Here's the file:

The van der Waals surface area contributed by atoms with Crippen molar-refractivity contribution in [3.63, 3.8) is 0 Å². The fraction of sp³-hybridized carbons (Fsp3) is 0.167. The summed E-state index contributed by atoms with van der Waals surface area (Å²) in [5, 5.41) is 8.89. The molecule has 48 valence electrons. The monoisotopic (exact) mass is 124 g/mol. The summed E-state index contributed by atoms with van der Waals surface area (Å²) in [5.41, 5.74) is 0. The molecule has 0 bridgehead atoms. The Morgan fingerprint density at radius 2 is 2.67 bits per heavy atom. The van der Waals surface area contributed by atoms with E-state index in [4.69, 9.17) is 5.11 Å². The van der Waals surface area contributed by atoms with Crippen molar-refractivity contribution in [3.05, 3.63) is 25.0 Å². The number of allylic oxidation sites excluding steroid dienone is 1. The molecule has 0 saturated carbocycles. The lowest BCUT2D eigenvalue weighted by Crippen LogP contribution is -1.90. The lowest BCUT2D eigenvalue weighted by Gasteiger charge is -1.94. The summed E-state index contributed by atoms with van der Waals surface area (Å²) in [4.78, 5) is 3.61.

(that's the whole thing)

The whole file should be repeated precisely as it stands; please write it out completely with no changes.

The van der Waals surface area contributed by atoms with Crippen molar-refractivity contribution in [3.63, 3.8) is 0 Å². The fraction of sp³-hybridized carbons (Fsp3) is 0.167. The summed E-state index contributed by atoms with van der Waals surface area (Å²) in [5, 5.41) is 8.89. The molecule has 48 valence electrons. The monoisotopic (exact) mass is 124 g/mol. The summed E-state index contributed by atoms with van der Waals surface area (Å²) in [5.41, 5.74) is 0. The molecule has 0 bridgehead atoms. The Morgan fingerprint density at radius 2 is 2.67 bits per heavy atom. The van der Waals surface area contributed by atoms with E-state index in [4.69, 9.17) is 5.11 Å². The van der Waals surface area contributed by atoms with Crippen molar-refractivity contribution in [3.05, 3.63) is 25.0 Å². The number of allylic oxidation sites excluding steroid dienone is 1. The molecule has 0 saturated carbocycles. The lowest BCUT2D eigenvalue weighted by Crippen LogP contribution is -1.90. The lowest BCUT2D eigenvalue weighted by Gasteiger charge is -1.94. The summed E-state index contributed by atoms with van der Waals surface area (Å²) in [4.78, 5) is 3.61.